One summer, nearly 3,000 years ago, monsoon rains caused Rillito Creek in Tucson, Ariz., to overflow its banks and swamp a family’s fields at the confluence of the creek and the Santa Cruz River. As the water receded, a layer of sand was deposited, burying the footprints left by nine adults, two children, and a dog. The flood ruined that year’s crop.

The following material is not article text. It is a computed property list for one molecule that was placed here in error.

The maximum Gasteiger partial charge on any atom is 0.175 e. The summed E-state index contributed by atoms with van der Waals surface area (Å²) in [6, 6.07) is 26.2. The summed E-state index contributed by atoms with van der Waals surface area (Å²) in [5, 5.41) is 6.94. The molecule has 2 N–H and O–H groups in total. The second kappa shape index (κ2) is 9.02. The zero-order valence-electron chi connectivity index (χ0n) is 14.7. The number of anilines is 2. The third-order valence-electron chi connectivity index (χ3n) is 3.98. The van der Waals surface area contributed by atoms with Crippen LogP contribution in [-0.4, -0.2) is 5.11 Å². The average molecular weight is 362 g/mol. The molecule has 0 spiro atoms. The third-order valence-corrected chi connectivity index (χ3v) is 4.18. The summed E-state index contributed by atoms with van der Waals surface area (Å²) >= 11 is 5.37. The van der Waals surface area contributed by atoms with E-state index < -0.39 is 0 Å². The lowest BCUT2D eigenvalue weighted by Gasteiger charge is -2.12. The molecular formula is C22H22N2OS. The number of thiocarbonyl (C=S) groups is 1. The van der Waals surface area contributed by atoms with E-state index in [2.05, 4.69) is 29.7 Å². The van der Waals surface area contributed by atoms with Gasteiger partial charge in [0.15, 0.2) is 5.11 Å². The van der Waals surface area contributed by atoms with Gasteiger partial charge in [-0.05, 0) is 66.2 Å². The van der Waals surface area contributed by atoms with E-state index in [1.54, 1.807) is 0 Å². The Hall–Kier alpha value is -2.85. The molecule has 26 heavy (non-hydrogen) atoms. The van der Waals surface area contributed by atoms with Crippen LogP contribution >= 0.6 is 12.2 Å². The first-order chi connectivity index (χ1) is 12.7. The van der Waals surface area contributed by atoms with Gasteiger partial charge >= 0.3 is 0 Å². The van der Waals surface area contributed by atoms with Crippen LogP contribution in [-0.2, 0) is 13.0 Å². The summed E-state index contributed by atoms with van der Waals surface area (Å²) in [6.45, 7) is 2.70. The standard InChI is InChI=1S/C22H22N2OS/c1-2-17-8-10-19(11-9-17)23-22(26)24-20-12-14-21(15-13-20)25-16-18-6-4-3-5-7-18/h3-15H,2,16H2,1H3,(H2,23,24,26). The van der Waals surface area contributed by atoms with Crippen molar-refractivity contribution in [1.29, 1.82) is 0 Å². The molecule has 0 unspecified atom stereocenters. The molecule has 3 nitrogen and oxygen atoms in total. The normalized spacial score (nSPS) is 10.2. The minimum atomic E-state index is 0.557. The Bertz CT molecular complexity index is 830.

The Connecticut is a river that many take for granted. Nationwide, it may not have the notoriety of the Mississippi, the Rio Grande, or the Colorado. But it is the longest river in New England, etching a course more than 400 miles long from the Quebec border south through four U.S. states. Its watershed is vast, and it supplies 70 percent of Long Island Sound’s fresh water. It has more than 1,000 dams on its tributaries and 16 dams on its main stem, a dozen of which are hydropower projects.